If the video shown during the press conference is any indication, T-Mobile’s “G1 with Google” should give the iPhone a run for its money. Much was made during the press conference of the “totally open” platform (vs. Apple), though Apple wasn’t mentioned by any of the presenters. Here’s the press release.
Although the features will be scrutinized and written about at length, one interesting item from the promotional video during the press conference appears to be a deeper integration of search into the mobile internet. It appears one can search from any page without launching a search app. There’s also a dedicated search button on the physical keyboard.
During the Q&A session after the formal announcement many details came out:
–Pricing: $179 (vs. the iPhone’s $199) –Commercial launch date: October 22, 2008 –Data plans: $35 unlimited mobile web and messaging; $25 for unlimited data with some text messaging –3G network: T-Mobile is now live in 16 markets (27 markets by November, 2008) –Availability in EU: UK by November, across EU by 2009 –Device has built in WiFi –The phone will apparently be SIM locked according to T-Mobile
The data plan does require a voice plan. It can read Microsoft Office docs but it has no exchange compatibility. Google’s Andy Rubin suggested that was an “opportunity for third party developers.”
The iPhone was only referred to by T-Mobile executives as “the device you mentioned” in response to a very indirect comparison raised by a member of the press. The phone isn’t compatible with iTunes and there’s currently no VoIP client other than Google Talk. Speaking of which, Google Talk will be integrated with the G1 phone book.
The Amazon Music Store is pre-loaded into the phone. Take that iTunes!
Google will apparently participate in marketing the device. According to T-Mobile, it will be the “largest marketing campaign T-Mobile has ever undertaken.”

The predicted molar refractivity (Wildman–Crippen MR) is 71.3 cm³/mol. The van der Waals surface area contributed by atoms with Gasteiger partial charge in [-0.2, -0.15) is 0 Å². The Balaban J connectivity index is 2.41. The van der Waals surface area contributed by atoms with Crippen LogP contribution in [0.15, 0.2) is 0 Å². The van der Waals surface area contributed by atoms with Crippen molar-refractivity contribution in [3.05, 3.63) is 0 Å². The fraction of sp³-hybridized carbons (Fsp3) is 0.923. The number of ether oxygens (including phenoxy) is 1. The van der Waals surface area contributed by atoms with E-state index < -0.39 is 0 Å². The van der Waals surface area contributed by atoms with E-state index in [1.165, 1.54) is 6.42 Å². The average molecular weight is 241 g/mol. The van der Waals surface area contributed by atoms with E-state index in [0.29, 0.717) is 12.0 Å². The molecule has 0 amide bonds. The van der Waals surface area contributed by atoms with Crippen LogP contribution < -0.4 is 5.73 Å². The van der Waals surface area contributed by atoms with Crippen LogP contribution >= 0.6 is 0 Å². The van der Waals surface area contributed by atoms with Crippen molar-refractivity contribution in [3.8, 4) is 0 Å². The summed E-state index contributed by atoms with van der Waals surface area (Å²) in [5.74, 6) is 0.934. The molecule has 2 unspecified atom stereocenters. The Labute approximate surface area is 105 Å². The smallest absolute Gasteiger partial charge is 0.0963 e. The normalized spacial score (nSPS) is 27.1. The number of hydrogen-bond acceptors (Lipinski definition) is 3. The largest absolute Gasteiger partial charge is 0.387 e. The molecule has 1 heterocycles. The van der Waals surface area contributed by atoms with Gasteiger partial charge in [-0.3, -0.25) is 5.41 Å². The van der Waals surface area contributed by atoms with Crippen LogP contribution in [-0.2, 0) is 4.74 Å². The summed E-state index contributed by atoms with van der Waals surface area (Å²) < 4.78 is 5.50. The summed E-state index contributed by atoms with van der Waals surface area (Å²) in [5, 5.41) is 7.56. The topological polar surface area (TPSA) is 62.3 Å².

The G1 uses the open-source webkit browser (“Chrome light” according to Rubin).
Larry Page and Sergey Brin made a surprise appearance. Brin mistakenly called the Android Marketplace the “[iTunes] apps store.” Page challenged the audience to do a mobile web search to test the speed of the device: “Computer-like functionality on a phone.” Page cites location based services as a great area of opportunity.
And the press conference ends on a somewhat anti-climatic note.
The phone looks very strong and very much like the iPhone mobile internet experience with perhaps a few additional bells and whistles.
The iPhone was the “elephant in the room” and didn’t get direct discussion, although I’m sure it was on everyone’s minds. T-Mobile and the other executives present spoke about the G1 as though the iPhone didn’t exist, including Page (probably a T-Mobile request/strategy). It was very strange since Google has so directly benefited from the iPhone and heavily sung its praises in the past.
However, Google is officially now an Apple competitor. Eric Schmidt may need to resign from the Apple board accordingly (my speculation).
T-Mobile has priced the phone to undercut the iPhone. For more news about it, see the phone’s launch site. Postscript: The WSJ’s Walt Mossberg offers some initial impressions and says the G1 stacks up nicely vs. the iPhone.
Here’s a short video from Google and more from the Google Blog: